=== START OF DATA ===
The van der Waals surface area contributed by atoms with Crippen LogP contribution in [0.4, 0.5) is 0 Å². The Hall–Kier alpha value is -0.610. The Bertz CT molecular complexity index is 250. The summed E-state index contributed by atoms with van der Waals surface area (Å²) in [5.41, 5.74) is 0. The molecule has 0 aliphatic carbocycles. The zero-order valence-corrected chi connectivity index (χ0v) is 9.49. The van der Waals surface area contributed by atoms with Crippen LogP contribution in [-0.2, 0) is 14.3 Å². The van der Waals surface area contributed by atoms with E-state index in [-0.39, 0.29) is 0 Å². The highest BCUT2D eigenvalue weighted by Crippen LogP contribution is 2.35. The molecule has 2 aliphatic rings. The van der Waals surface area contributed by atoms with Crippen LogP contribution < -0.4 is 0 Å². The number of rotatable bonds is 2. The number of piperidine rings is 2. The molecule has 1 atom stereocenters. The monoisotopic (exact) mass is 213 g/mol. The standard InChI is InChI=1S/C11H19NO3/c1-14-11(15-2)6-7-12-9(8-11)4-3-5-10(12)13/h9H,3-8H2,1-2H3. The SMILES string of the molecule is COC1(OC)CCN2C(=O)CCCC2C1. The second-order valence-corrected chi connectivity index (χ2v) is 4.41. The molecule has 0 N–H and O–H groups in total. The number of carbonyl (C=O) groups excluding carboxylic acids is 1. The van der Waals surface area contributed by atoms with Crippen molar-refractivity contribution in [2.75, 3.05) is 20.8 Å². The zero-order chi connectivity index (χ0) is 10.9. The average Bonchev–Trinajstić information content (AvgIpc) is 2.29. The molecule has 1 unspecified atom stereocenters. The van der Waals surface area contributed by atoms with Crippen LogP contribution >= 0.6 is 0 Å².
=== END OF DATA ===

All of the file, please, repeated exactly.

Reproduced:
The van der Waals surface area contributed by atoms with Crippen LogP contribution in [0.4, 0.5) is 0 Å². The Hall–Kier alpha value is -0.610. The Bertz CT molecular complexity index is 250. The summed E-state index contributed by atoms with van der Waals surface area (Å²) in [5.41, 5.74) is 0. The molecule has 0 aliphatic carbocycles. The zero-order valence-corrected chi connectivity index (χ0v) is 9.49. The van der Waals surface area contributed by atoms with Crippen LogP contribution in [-0.2, 0) is 14.3 Å². The van der Waals surface area contributed by atoms with E-state index in [-0.39, 0.29) is 0 Å². The highest BCUT2D eigenvalue weighted by Crippen LogP contribution is 2.35. The molecule has 2 aliphatic rings. The van der Waals surface area contributed by atoms with Crippen LogP contribution < -0.4 is 0 Å². The number of rotatable bonds is 2. The number of piperidine rings is 2. The molecule has 1 atom stereocenters. The monoisotopic (exact) mass is 213 g/mol. The standard InChI is InChI=1S/C11H19NO3/c1-14-11(15-2)6-7-12-9(8-11)4-3-5-10(12)13/h9H,3-8H2,1-2H3. The SMILES string of the molecule is COC1(OC)CCN2C(=O)CCCC2C1. The second-order valence-corrected chi connectivity index (χ2v) is 4.41. The molecule has 0 N–H and O–H groups in total. The number of carbonyl (C=O) groups excluding carboxylic acids is 1. The van der Waals surface area contributed by atoms with Crippen molar-refractivity contribution in [2.75, 3.05) is 20.8 Å². The zero-order chi connectivity index (χ0) is 10.9. The average Bonchev–Trinajstić information content (AvgIpc) is 2.29. The molecule has 1 unspecified atom stereocenters. The van der Waals surface area contributed by atoms with Crippen LogP contribution >= 0.6 is 0 Å².